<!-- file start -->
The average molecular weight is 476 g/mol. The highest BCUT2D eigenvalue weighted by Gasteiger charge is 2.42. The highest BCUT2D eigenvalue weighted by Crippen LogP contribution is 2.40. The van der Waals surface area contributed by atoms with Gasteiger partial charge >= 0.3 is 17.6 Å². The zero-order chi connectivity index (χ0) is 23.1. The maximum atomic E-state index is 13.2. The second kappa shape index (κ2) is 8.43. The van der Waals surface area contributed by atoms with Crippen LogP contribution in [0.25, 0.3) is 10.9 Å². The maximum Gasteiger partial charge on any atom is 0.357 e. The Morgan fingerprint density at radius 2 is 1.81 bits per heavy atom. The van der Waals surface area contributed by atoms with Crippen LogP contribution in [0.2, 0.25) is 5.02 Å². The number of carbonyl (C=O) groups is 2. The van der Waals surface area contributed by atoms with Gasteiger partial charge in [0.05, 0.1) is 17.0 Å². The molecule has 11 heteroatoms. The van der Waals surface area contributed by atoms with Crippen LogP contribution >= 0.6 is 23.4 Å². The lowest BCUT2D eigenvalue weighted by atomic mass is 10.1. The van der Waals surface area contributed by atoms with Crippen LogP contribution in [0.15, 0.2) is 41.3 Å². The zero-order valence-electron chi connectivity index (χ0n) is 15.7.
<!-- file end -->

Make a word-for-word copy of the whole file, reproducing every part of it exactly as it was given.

The average molecular weight is 476 g/mol. The highest BCUT2D eigenvalue weighted by Gasteiger charge is 2.42. The highest BCUT2D eigenvalue weighted by Crippen LogP contribution is 2.40. The van der Waals surface area contributed by atoms with Gasteiger partial charge >= 0.3 is 17.6 Å². The zero-order chi connectivity index (χ0) is 23.1. The maximum atomic E-state index is 13.2. The second kappa shape index (κ2) is 8.43. The van der Waals surface area contributed by atoms with Crippen LogP contribution in [0.25, 0.3) is 10.9 Å². The maximum Gasteiger partial charge on any atom is 0.357 e. The Morgan fingerprint density at radius 2 is 1.81 bits per heavy atom. The van der Waals surface area contributed by atoms with Crippen LogP contribution in [0.2, 0.25) is 5.02 Å². The number of carbonyl (C=O) groups is 2. The van der Waals surface area contributed by atoms with Gasteiger partial charge in [0.05, 0.1) is 17.0 Å². The molecule has 11 heteroatoms. The van der Waals surface area contributed by atoms with Crippen LogP contribution >= 0.6 is 23.4 Å². The lowest BCUT2D eigenvalue weighted by atomic mass is 10.1. The van der Waals surface area contributed by atoms with Crippen LogP contribution in [0.15, 0.2) is 41.3 Å². The zero-order valence-electron chi connectivity index (χ0n) is 15.7.